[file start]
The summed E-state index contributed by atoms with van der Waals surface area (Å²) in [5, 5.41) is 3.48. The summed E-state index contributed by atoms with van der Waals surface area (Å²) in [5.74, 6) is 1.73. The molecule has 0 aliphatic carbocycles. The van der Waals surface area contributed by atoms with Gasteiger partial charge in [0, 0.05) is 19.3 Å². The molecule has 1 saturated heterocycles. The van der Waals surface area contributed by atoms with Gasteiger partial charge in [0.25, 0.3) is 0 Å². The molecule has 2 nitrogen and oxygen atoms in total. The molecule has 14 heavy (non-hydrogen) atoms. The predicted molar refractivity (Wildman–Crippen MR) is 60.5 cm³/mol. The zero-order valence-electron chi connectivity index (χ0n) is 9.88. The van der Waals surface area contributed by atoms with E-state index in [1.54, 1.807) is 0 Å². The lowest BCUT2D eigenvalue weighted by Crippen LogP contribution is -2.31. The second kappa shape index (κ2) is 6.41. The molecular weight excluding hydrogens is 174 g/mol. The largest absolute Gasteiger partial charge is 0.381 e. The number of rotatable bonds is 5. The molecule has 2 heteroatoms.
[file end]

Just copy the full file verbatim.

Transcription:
The summed E-state index contributed by atoms with van der Waals surface area (Å²) in [5, 5.41) is 3.48. The summed E-state index contributed by atoms with van der Waals surface area (Å²) in [5.74, 6) is 1.73. The molecule has 0 aliphatic carbocycles. The van der Waals surface area contributed by atoms with Gasteiger partial charge in [0, 0.05) is 19.3 Å². The molecule has 1 saturated heterocycles. The van der Waals surface area contributed by atoms with Gasteiger partial charge in [0.25, 0.3) is 0 Å². The molecule has 2 nitrogen and oxygen atoms in total. The molecule has 14 heavy (non-hydrogen) atoms. The predicted molar refractivity (Wildman–Crippen MR) is 60.5 cm³/mol. The zero-order valence-electron chi connectivity index (χ0n) is 9.88. The van der Waals surface area contributed by atoms with E-state index in [1.54, 1.807) is 0 Å². The lowest BCUT2D eigenvalue weighted by Crippen LogP contribution is -2.31. The second kappa shape index (κ2) is 6.41. The molecular weight excluding hydrogens is 174 g/mol. The largest absolute Gasteiger partial charge is 0.381 e. The number of rotatable bonds is 5. The molecule has 2 heteroatoms.